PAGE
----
Mealworm Condo

I have moved my mealworm population into its own condo, or maybe townhouse is a better word. 🙂

This is an organizing cart on wheels with 4 slide-out drawers. It stands about 3 feet high and each drawer is more than 3″ deep. We have had it for years in our school room with supplies in it. Well, the school room has been converted to a guest room now, and the supply organizer to a Mealworm Breeding Facility!

Shall we visit the different floors of the townhouse? The top floor (penthouse?) belongs to the larvae (mealworms)-

Their bedding is chicken crumbles and the object is a potato half which supplies their water. Most of the stuff visible on top are shed skins. Most of the larvae spend their time underneath.

Next comes the level of the darkling beetles. They are laying eggs in this bedding. The shelters are toilet paper rolls cut in half. Most of the beetles are under there now.

The next floor down is the nursery. This is where the pupae go to hatch into beetles. They don’t do much but lay there. There is some food and potato for when they emerge into beetle form.

AFTERNOTE: Don’t lay them on bare plastic like I did here. When they emerge as beetles they will be on their backs and they can’t flip themselves on the plastic. Make sure the whole surface is covered with bedding/feed.

The bottom floor is for supplies for now.

My previous posts on mealworms:

Mealworm Farming

Grubby Update

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11 Responses to Mealworm Condo

  1. Debbie says:

    Ummm – do they all know what floor they are supposed to be on? Also – how is it you do not have beetles in you house?

    • Julie Helms says:

      They can’t climb the sides at all! They also can’t fly. Makes them very convenient to keep in the house. Of course they know what floor they belong on–I Iabeled the buttons in the elevator for them. 😉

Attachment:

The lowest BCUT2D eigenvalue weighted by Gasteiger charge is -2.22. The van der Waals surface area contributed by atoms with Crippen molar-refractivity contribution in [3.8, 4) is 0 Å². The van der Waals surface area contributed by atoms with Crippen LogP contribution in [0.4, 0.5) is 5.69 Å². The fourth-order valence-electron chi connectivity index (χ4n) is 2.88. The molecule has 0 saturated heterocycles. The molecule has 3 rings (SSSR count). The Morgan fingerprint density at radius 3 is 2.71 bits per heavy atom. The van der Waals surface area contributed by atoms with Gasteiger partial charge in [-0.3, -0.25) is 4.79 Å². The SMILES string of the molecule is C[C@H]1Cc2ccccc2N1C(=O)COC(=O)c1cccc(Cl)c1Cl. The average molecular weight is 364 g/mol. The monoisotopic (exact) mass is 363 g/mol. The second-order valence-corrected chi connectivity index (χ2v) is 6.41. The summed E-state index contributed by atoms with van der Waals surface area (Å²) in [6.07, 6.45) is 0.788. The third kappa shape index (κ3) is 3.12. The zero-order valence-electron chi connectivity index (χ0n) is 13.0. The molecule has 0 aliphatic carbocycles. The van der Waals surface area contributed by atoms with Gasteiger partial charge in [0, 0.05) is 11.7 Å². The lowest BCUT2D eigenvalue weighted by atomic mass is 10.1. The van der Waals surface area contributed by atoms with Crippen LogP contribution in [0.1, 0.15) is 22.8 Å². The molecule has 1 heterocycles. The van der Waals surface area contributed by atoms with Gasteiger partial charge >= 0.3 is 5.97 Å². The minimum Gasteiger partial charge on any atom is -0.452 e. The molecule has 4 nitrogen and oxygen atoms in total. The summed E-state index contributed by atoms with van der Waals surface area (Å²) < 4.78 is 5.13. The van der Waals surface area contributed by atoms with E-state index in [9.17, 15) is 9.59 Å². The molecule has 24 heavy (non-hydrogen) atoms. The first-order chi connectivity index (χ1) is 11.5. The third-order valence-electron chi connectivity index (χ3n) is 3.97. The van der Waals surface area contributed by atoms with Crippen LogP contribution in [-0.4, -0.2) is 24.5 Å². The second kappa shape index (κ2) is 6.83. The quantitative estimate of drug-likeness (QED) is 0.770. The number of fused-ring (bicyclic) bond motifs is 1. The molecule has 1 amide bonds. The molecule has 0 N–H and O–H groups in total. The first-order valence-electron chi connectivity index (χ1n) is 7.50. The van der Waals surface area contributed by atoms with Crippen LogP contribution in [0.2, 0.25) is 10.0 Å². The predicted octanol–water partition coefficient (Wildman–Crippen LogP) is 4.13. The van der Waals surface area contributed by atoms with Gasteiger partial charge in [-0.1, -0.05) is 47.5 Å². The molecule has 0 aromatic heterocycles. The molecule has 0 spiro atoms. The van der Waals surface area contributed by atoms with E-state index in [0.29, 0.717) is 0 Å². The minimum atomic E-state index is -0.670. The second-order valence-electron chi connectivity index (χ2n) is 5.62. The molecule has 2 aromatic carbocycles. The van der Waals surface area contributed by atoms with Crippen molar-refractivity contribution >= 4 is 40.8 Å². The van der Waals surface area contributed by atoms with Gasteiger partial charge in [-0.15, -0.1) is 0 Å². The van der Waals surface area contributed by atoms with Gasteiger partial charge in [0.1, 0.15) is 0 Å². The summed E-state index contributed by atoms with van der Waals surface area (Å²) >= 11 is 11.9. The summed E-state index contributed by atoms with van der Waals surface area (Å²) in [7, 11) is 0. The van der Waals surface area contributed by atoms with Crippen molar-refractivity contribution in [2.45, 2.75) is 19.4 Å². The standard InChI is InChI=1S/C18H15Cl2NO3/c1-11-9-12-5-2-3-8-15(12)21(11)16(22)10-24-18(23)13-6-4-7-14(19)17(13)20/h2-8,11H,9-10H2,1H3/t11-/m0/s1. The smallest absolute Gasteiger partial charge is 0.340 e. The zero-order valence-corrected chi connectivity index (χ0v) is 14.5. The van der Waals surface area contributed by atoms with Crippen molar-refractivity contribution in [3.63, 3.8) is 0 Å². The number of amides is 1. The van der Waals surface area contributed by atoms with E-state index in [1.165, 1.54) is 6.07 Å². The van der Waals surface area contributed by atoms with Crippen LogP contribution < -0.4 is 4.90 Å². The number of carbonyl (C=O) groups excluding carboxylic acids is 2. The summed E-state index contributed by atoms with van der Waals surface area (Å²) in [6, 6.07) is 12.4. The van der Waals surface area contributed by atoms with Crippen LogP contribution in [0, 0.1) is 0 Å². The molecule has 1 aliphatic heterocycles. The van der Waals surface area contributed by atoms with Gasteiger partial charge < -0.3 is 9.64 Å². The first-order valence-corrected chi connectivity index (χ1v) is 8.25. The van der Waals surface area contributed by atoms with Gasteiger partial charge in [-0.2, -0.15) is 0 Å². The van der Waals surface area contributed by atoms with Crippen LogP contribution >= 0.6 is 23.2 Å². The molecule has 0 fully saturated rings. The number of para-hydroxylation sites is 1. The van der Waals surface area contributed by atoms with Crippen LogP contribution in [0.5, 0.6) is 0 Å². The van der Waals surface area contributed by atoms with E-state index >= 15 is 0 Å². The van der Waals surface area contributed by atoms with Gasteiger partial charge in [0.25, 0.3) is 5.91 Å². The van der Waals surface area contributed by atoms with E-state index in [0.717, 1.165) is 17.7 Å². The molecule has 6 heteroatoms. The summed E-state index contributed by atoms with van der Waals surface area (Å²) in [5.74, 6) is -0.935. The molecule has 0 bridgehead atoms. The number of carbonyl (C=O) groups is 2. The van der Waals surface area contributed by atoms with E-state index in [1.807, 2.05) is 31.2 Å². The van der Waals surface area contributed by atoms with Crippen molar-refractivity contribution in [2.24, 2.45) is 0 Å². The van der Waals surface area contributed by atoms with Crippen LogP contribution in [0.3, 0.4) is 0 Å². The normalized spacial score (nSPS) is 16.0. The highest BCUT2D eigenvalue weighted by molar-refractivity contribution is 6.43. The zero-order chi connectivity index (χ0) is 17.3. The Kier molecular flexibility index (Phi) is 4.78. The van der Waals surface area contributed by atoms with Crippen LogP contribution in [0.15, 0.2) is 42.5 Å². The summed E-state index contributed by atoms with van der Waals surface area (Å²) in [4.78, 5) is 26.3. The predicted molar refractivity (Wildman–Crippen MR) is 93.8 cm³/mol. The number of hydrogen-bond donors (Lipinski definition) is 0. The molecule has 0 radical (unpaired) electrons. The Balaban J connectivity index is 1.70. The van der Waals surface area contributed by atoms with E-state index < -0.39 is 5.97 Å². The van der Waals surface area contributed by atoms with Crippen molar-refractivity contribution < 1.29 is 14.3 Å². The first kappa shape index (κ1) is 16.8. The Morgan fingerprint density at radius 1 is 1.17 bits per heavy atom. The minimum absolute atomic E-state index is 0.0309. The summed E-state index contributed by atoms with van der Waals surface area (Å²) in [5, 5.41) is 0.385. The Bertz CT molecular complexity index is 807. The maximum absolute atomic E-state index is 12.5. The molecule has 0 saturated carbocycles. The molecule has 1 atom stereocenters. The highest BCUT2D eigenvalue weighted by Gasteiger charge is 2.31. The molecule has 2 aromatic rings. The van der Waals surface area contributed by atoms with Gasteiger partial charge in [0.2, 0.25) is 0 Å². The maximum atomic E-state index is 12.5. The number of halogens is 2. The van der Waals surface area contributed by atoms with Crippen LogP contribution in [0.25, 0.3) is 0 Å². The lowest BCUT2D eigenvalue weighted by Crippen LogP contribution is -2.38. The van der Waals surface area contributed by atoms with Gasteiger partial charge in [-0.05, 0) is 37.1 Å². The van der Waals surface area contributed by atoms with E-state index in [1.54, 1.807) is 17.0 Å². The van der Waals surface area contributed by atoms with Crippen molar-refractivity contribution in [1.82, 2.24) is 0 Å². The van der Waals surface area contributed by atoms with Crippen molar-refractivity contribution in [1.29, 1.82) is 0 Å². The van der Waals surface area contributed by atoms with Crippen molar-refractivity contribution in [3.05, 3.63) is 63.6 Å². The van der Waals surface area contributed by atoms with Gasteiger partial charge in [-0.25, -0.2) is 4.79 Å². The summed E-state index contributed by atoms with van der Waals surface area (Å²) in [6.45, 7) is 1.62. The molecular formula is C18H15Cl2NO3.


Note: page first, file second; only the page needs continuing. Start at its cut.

2. Cylly says:

    Wow! Sweet penthouse! Quite an upgrade from their former “mobile homes.” Glad they’ve finally settled down. Can you name the bottom floor the janitor’s office?

  3. Kim says:

    But how do they move from one drawer to another? Do you do it? How do you know when to do it? Questions, woman, we have questions!!

    • Julie Helms says:

      Yes, I do it. The elevator is broken most days. 😉 I use a spoon, my fingers or a red plastic strainer (see photo) depending on the task. Either I move them when they begin to switch over to the next stage of life or when they need the potty cleaned.

  4. Laura says:

    Very fancy bug palace! Looks great.

  5. Trish says:

    Envious……………………I have a palace. Need bugs. I guess the pet store. What is the “meal”? Oatmeal?

  6. This is very creative and smart, Julie! At which form do you send them to the chickens, as beetles, or as the larvae worm? How many pounds of ‘feed’ do you produce doing this, and how long is the cycle?

    • Julie Helms says:

      A cycle is 4 months. In an ideal situation you would have a number of sets going simultaneously so that you could stagger them and would always have each stage, but I only have the one. So I freeze worms for future use when all I have is beetles to offer.
      I give them the largest worms just before they become pupae. Of course when I had little peeps last spring, it was nice because I could pick out a smaller size for them to start with. I am sure they would eat the beetles too but I haven’t done that.

      I have not done any measuring of food consumed vs. output. I just know they are a higher protein source than the chicken food I feed them is. They go through very little feed–maybe a quart of food for the four month cylcle for several thousand worms.

  7. glorylennon says:

    Super nifty…those chickens of yours are lucky indeed.

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